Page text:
Tinnitus, a constant annoying sound in the ears, is a condition that can prevent one from falling asleep. Researchers recommend melatonin to individuals with tinnitus to reduce its symptoms and soothe one to sleep. One study done on adults with this condition and were given 3 mg of melatonin for a month showed that the participants had reduced symptoms and improved quality of sleep.

It enhances Men’s growth hormones.

The body releases human growth hormone when sleeping, and several studies suggest that taking melatonin supplements by young men could increase HGH levels. Melatonin also sensitizes the pituitary gland that releases HGH. Another study also showed that combining melatonin and resistance training increases HGH levels in men.

How to Supplement with Melatonin

It is recommended you begin with small doses for beginners, though it would be best to talk to your healthcare professional before buying over-the-counter melatonin for your consumption. For example, you could begin taking 0.5 mg or 1 mg half an hour before heading to bed. If the dose is not strong to send you to sleep, you could upscale the dose to 3 or 5 mg.

Safety and Side Effects of Melatonin Supplements

Existing evidence from several experiments shows that melatonin is safe, non-addictive, and nontoxic. However, some individuals have experienced mild side effects, including headaches, dizziness, and nausea. Melatonin can also interact with some medications, such as blood thinners, sleep aids, antidepressants, blood pressure medications, diabetes medications, oral contraceptives, and immunosuppressants. If you are under the above medication, it is good to consult with your physician before including melatonin in your regimen.

Melatonin and Alcohol

Alcohol can hamper melatonin production. One study involving 29 adults suggested that taking alcohol one hour before bedtime could hinder melatonin production by 19%. People with Alcohol use disorder (AUD) have been found to have low melatonin levels. However, taking melatonin supplements in these cases does not guarantee success.

Melatonin and Pregnancy

Melatonin is an important hormone during pregnancy; however, its levels are not often stable during pregnancy. The body produces low melatonin during the first six months of pregnancy; nevertheless, the hormone will rise as the women near their due date. The mother’s melatonin is transferred to the fetus during pregnancy to help develop its circadian rhythm, endocrine, and nervous systems. The fetus also benefits from the mother’s melatonin in protecting its nervous system from the potential damage from oxidative stress. However, there are no conclusive studies on the benefits of melatonin on pregnant women; thus, it is not recommended for expectant mothers.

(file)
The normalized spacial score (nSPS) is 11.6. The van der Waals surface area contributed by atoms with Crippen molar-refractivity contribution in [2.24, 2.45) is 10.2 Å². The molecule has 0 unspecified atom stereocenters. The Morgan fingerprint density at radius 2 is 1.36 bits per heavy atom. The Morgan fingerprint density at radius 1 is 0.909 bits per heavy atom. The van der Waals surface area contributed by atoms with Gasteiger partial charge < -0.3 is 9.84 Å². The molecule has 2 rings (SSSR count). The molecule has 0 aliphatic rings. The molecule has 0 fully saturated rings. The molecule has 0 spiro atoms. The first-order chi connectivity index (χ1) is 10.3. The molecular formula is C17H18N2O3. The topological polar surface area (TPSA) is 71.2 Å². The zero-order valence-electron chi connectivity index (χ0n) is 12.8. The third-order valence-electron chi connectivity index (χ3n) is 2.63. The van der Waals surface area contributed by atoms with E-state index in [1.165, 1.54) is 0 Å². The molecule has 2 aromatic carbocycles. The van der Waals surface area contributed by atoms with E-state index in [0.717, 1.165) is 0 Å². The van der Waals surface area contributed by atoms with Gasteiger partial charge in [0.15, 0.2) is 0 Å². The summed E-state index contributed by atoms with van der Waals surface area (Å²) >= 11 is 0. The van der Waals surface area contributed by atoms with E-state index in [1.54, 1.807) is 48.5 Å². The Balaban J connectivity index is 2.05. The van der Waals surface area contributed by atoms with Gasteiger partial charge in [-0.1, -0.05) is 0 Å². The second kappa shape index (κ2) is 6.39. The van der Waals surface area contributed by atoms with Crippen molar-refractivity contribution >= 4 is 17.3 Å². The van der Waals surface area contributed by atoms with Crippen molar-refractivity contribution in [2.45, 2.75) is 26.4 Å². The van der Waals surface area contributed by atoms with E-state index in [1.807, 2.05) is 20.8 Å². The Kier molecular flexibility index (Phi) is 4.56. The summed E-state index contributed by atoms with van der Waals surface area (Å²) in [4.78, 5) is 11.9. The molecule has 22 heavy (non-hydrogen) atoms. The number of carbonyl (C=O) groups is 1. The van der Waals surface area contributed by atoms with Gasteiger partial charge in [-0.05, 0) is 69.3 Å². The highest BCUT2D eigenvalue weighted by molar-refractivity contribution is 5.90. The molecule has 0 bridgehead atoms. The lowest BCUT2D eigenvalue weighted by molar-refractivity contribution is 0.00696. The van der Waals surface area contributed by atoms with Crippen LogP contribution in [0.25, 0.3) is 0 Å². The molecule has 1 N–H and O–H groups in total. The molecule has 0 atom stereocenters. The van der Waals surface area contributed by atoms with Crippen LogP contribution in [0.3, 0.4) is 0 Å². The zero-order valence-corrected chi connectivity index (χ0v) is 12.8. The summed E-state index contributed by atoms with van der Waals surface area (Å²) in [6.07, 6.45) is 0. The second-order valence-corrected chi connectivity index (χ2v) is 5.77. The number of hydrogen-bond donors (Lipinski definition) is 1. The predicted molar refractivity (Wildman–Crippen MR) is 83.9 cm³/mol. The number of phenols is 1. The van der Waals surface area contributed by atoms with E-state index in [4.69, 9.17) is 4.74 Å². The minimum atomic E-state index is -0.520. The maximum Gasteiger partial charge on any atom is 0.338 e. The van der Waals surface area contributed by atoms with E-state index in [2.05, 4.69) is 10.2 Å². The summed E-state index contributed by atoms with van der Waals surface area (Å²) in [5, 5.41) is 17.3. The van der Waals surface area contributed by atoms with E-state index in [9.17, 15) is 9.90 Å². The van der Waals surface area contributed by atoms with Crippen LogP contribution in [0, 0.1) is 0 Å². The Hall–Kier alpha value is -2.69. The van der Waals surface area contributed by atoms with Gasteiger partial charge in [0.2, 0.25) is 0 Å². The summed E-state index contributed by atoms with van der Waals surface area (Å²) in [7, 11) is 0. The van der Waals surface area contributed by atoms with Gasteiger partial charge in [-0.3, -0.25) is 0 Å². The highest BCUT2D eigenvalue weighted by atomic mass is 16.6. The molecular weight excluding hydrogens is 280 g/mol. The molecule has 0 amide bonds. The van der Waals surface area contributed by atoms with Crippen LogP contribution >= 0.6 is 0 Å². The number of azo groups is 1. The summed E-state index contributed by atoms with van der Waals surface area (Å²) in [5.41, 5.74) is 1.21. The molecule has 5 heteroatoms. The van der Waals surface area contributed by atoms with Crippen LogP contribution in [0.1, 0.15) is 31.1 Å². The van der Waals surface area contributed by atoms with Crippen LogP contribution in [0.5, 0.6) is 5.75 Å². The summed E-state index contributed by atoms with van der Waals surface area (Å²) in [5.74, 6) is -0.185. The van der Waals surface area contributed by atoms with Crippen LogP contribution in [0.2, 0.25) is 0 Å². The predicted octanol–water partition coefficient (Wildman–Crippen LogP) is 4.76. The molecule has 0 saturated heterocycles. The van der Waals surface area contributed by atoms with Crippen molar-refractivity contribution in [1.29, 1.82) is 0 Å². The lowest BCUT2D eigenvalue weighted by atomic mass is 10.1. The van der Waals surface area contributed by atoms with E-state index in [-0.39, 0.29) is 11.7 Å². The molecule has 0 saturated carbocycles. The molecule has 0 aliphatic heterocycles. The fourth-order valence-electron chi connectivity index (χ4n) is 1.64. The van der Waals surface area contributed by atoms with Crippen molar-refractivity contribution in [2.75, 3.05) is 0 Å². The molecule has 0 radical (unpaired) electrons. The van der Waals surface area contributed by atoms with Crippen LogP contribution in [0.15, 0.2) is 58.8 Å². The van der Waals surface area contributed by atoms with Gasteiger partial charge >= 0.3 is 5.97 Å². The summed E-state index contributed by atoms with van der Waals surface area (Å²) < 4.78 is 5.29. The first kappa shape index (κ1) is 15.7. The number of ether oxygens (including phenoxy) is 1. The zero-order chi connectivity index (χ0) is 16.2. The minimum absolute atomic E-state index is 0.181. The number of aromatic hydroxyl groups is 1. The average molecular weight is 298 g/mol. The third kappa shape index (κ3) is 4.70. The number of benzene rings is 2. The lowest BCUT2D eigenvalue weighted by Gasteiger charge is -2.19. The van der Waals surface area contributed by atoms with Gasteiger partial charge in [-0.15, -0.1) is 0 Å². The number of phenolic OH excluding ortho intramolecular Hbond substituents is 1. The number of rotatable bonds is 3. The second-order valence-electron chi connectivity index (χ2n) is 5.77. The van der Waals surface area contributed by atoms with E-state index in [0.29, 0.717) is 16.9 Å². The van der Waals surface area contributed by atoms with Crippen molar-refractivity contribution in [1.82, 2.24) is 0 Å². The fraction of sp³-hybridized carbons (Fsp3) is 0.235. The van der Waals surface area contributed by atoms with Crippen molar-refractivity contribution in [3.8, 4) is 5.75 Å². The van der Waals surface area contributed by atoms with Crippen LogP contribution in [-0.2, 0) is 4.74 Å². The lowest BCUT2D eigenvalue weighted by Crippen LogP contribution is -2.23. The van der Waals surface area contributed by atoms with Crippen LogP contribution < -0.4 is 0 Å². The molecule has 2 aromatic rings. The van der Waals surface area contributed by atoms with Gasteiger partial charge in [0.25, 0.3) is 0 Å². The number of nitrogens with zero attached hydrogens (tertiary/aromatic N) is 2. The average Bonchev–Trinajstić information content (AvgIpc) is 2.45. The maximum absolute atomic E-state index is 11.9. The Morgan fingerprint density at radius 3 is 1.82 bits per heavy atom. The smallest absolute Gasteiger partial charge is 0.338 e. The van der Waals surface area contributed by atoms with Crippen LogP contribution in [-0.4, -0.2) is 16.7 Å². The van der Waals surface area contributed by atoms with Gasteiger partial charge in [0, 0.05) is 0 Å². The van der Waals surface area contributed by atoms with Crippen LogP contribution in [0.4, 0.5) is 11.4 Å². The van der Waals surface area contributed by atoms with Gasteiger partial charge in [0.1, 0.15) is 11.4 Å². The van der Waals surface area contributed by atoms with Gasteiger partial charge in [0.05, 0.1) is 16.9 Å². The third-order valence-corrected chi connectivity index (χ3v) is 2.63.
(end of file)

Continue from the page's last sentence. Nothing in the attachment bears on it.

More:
Melatonin and Older adults

As one age, the body’s ability to produce melatonin reduces significantly, leading to poor sleeping patterns in older adults. These individuals can benefit from melatonin supplements to enhance their sleep duration and sleep onset. Some studies also suggest that melatonin can help with Alzheimer’s disease and mild cognitive impairment (MCI).

The Bottom Line

Melatonin supplements are popular with individuals with sleep disorders like insomnia. This supplement can help one fall asleep, thus improving sleep quality in old and young people alike. Melatonin can also help with improving growth hormone in men and alleviate stomach ulcers and heartburn when combined with suitable medication. However, it can react with some medication, hence the need to consult with your doctor before incorporating them into your regimen if you are under medications.

Crystal Kadir

MS, Durham University

The work of a family doctor includes a wide range of clinical diversity, which requires extensive knowledge and erudition from a specialist. However, I believe that the most important thing for a family doctor is to be human because the cooperation and understanding between the doctor and the patient are crucial in ensuring successful health care. On my days off, I love being in nature. Since childhood, I have been passionate about playing chess and tennis. Whenever I have time off, I enjoy traveling around the world.

Latest from Health